In line with the European Commission initiative to improve the economic and regulatory framework for startups and scaleups, European Startup Network analyzed the potential of startups as future drivers of economic growth and job creation within the European Union.
The European Startup Monitor 2019/2020 provided a well-founded database on the emergence, dynamics, and development of startups, and gave insights to help policymakers design strategies that foster the development of the startups.
The now available European Startup Monitor 2020/2021 analyses in greater depth informations on startup founding teams, financing sources, current challenges, and the assessment of the ecosystem environment. In addition, a number of new questions regarding the COVID-19 impact and the EU funding and grants were added.
Below you will find some highlights of the analysis included in the report. Download the full report to have a comprehensive picture of the challenges startups face in their different stages of development.
Objectives of the European Startup Monitor 2020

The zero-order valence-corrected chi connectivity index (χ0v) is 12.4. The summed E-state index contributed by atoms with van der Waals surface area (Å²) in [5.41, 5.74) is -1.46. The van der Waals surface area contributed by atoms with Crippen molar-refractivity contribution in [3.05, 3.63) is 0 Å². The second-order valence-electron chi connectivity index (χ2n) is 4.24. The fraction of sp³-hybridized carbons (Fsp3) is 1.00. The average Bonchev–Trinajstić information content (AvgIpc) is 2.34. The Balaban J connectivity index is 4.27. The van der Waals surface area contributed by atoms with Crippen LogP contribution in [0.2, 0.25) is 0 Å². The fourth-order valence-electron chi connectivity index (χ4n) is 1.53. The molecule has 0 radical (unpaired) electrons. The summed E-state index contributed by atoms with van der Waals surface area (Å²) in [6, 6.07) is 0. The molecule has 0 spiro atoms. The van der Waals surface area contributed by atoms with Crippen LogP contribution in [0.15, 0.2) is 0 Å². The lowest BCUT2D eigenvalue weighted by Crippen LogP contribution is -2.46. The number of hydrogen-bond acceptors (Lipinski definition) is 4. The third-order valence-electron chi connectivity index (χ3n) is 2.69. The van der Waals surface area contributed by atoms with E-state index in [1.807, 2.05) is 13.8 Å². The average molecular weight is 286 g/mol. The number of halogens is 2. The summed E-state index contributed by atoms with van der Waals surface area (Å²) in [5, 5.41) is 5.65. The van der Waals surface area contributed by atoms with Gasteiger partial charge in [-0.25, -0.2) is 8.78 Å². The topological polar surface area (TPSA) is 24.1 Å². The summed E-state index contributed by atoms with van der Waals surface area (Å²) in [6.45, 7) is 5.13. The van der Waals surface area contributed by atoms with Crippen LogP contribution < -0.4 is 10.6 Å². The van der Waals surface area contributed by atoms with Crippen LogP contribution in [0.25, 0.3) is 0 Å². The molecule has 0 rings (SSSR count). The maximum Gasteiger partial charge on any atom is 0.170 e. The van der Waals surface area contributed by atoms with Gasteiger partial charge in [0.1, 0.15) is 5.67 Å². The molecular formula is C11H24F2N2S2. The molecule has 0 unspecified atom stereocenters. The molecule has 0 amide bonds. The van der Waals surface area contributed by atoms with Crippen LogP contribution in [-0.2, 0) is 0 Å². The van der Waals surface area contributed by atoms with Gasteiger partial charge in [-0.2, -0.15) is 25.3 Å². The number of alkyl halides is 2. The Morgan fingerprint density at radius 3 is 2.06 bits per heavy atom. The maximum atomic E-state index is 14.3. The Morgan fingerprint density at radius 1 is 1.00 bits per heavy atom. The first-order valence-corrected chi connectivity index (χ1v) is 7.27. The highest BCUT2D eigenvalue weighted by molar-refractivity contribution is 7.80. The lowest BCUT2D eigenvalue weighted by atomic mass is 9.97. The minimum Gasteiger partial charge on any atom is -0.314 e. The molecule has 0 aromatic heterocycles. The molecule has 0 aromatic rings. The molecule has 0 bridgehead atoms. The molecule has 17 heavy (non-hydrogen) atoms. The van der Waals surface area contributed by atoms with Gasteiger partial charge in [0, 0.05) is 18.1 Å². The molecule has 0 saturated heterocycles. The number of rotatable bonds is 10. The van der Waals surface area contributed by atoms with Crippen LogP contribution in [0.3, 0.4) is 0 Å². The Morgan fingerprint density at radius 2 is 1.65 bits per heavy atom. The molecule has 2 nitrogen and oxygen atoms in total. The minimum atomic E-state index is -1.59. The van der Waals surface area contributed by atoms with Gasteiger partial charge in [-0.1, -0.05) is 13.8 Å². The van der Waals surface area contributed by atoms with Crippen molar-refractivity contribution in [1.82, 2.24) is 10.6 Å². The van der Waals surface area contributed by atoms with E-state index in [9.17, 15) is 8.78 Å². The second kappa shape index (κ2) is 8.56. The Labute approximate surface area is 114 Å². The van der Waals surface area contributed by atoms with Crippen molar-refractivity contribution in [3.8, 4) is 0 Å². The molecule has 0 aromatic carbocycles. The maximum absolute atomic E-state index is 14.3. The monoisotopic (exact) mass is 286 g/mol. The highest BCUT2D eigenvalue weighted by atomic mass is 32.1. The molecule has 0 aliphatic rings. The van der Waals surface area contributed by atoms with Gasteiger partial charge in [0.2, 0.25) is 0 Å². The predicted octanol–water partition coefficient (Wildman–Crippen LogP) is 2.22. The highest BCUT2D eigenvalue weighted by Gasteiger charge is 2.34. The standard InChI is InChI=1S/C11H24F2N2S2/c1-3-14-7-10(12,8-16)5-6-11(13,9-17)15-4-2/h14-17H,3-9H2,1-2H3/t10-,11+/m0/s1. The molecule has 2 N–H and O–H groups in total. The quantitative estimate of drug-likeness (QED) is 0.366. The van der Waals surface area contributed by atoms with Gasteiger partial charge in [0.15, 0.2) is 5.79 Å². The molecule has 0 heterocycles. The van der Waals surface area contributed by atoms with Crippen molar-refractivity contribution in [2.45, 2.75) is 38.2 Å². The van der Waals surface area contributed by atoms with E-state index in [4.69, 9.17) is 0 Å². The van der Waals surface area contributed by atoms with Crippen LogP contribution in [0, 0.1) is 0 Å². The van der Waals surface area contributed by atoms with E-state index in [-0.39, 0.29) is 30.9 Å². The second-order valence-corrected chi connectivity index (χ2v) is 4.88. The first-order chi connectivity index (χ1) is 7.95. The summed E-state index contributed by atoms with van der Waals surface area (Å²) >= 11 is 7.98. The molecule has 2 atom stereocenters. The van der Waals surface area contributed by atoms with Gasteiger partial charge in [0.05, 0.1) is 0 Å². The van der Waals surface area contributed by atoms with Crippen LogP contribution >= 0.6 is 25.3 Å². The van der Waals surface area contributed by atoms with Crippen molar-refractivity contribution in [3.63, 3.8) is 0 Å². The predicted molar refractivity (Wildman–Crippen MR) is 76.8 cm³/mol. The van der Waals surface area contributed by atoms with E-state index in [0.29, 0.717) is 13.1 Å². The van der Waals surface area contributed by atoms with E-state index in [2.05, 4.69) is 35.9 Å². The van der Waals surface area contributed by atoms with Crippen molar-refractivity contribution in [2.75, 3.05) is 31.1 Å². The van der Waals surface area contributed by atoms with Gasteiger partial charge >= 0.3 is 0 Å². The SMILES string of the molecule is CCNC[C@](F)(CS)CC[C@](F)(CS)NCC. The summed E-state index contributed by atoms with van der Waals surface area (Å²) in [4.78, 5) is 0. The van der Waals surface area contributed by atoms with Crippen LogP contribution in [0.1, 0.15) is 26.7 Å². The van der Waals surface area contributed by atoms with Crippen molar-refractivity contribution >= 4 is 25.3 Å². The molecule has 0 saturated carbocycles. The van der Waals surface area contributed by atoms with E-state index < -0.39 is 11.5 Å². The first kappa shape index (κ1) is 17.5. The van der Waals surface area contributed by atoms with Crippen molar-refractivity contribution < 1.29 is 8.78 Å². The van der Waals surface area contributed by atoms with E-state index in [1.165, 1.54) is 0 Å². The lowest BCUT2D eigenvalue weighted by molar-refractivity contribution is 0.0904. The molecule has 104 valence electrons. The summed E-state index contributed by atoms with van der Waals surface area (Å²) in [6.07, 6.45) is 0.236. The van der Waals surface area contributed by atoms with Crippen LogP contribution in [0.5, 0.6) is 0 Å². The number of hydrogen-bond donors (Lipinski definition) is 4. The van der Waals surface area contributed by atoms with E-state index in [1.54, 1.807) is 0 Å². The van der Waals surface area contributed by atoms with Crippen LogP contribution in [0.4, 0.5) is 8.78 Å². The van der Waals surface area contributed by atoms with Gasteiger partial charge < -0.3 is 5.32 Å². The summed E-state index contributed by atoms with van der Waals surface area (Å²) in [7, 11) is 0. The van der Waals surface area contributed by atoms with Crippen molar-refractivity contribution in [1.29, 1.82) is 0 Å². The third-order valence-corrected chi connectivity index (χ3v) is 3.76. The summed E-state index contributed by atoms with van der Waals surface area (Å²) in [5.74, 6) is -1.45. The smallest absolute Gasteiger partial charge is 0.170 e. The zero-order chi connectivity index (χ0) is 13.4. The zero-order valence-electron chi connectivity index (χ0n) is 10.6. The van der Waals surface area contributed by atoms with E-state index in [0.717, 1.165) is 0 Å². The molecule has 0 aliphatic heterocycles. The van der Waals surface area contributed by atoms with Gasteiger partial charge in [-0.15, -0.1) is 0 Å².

Startups are a critical element for the economic vitality of any country. They also are the pipeline for SMEs and future high-growth firms. Across Europe, startups contribute to make countries economically and socially vibrant by redefining the technological landscape and creating the markets of tomorrow.
It is therefore important to analyse the potential of startups as future drivers of economic growth and job creation within the European Union, and to provide insights to help policy makers design strategies that foster the development of these important actors.
The data were collected through an online survey aimed at startup founders, run in cooperation with many practitioner supporters, startup associations and a variety of ecosystem stakeholders. The survey remained open from mid-November 2020 until the 12th of March 2021 and collected 679 responses from 28 EU countries.
Some limitations to the study must be taken into account when drawing conclusions from the findings. Firstly, the European Startup Monitor did not have the ambition to have a full coverage of all the startups in Europe, which, needless to say, outsizes the sample by at least one order of magnitude.
The researchers focused on analysing the data per stage of development of the startups. This led to sizable categories and to the ability to make the findings and their comparison significant, with the exception of the steady stage category, which is small in relative terms (1% of the sample). Secondly, the data for Austria have been collected through a dedicated survey, with an approach that was mostly, but not completely, aligned with the main survey. The general similarity between the two surveys allowed to analyse their data jointly, but some differences made it impossible to use the data for Austria for some specific analyses.
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